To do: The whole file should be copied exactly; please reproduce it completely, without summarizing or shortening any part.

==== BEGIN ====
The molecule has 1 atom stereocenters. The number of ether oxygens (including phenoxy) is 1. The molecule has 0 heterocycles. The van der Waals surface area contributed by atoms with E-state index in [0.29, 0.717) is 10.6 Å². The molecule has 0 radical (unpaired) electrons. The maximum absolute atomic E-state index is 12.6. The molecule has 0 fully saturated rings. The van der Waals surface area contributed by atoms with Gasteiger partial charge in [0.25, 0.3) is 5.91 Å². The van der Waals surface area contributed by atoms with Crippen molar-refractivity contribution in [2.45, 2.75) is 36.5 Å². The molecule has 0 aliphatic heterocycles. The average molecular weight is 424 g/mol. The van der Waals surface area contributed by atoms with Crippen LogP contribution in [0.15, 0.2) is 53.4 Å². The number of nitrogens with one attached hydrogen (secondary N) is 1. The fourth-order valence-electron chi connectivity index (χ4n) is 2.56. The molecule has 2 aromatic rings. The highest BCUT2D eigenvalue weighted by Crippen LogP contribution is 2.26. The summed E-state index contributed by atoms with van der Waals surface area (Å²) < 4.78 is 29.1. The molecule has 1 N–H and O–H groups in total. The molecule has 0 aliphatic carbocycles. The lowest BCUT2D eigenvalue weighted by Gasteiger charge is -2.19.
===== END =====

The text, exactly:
The molecule has 1 atom stereocenters. The number of ether oxygens (including phenoxy) is 1. The molecule has 0 heterocycles. The van der Waals surface area contributed by atoms with E-state index in [0.29, 0.717) is 10.6 Å². The molecule has 0 radical (unpaired) electrons. The maximum absolute atomic E-state index is 12.6. The molecule has 0 fully saturated rings. The van der Waals surface area contributed by atoms with Gasteiger partial charge in [0.25, 0.3) is 5.91 Å². The van der Waals surface area contributed by atoms with Crippen molar-refractivity contribution in [2.45, 2.75) is 36.5 Å². The molecule has 0 aliphatic heterocycles. The average molecular weight is 424 g/mol. The van der Waals surface area contributed by atoms with Crippen LogP contribution in [0.15, 0.2) is 53.4 Å². The number of nitrogens with one attached hydrogen (secondary N) is 1. The fourth-order valence-electron chi connectivity index (χ4n) is 2.56. The molecule has 2 aromatic rings. The highest BCUT2D eigenvalue weighted by Crippen LogP contribution is 2.26. The summed E-state index contributed by atoms with van der Waals surface area (Å²) < 4.78 is 29.1. The molecule has 1 N–H and O–H groups in total. The molecule has 0 aliphatic carbocycles. The lowest BCUT2D eigenvalue weighted by Gasteiger charge is -2.19.